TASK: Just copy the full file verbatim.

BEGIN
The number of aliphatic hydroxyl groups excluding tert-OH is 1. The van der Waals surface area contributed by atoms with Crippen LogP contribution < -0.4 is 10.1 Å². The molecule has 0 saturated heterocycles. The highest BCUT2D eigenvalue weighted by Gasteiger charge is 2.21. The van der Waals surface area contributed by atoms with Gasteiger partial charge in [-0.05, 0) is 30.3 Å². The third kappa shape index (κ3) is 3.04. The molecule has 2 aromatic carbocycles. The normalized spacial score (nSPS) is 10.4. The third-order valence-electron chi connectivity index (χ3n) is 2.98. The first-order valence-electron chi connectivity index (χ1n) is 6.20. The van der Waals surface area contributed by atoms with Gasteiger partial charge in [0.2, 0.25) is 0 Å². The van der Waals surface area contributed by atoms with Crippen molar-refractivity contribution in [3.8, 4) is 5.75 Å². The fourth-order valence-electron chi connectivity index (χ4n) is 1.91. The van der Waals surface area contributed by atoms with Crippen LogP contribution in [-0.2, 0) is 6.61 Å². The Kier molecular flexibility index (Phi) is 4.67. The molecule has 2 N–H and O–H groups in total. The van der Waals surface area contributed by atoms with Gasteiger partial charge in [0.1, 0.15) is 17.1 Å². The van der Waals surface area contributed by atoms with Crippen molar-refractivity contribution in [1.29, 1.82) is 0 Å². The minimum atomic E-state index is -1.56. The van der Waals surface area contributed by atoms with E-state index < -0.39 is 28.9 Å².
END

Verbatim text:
The number of aliphatic hydroxyl groups excluding tert-OH is 1. The van der Waals surface area contributed by atoms with Crippen LogP contribution < -0.4 is 10.1 Å². The molecule has 0 saturated heterocycles. The highest BCUT2D eigenvalue weighted by Gasteiger charge is 2.21. The van der Waals surface area contributed by atoms with Gasteiger partial charge in [-0.05, 0) is 30.3 Å². The third kappa shape index (κ3) is 3.04. The molecule has 2 aromatic carbocycles. The normalized spacial score (nSPS) is 10.4. The third-order valence-electron chi connectivity index (χ3n) is 2.98. The first-order valence-electron chi connectivity index (χ1n) is 6.20. The van der Waals surface area contributed by atoms with Gasteiger partial charge in [0.2, 0.25) is 0 Å². The van der Waals surface area contributed by atoms with Crippen molar-refractivity contribution in [3.8, 4) is 5.75 Å². The fourth-order valence-electron chi connectivity index (χ4n) is 1.91. The van der Waals surface area contributed by atoms with Crippen LogP contribution in [-0.2, 0) is 6.61 Å². The Kier molecular flexibility index (Phi) is 4.67. The molecule has 2 N–H and O–H groups in total. The van der Waals surface area contributed by atoms with Gasteiger partial charge in [0.1, 0.15) is 17.1 Å². The van der Waals surface area contributed by atoms with Crippen molar-refractivity contribution in [1.29, 1.82) is 0 Å². The minimum atomic E-state index is -1.56. The van der Waals surface area contributed by atoms with E-state index < -0.39 is 28.9 Å².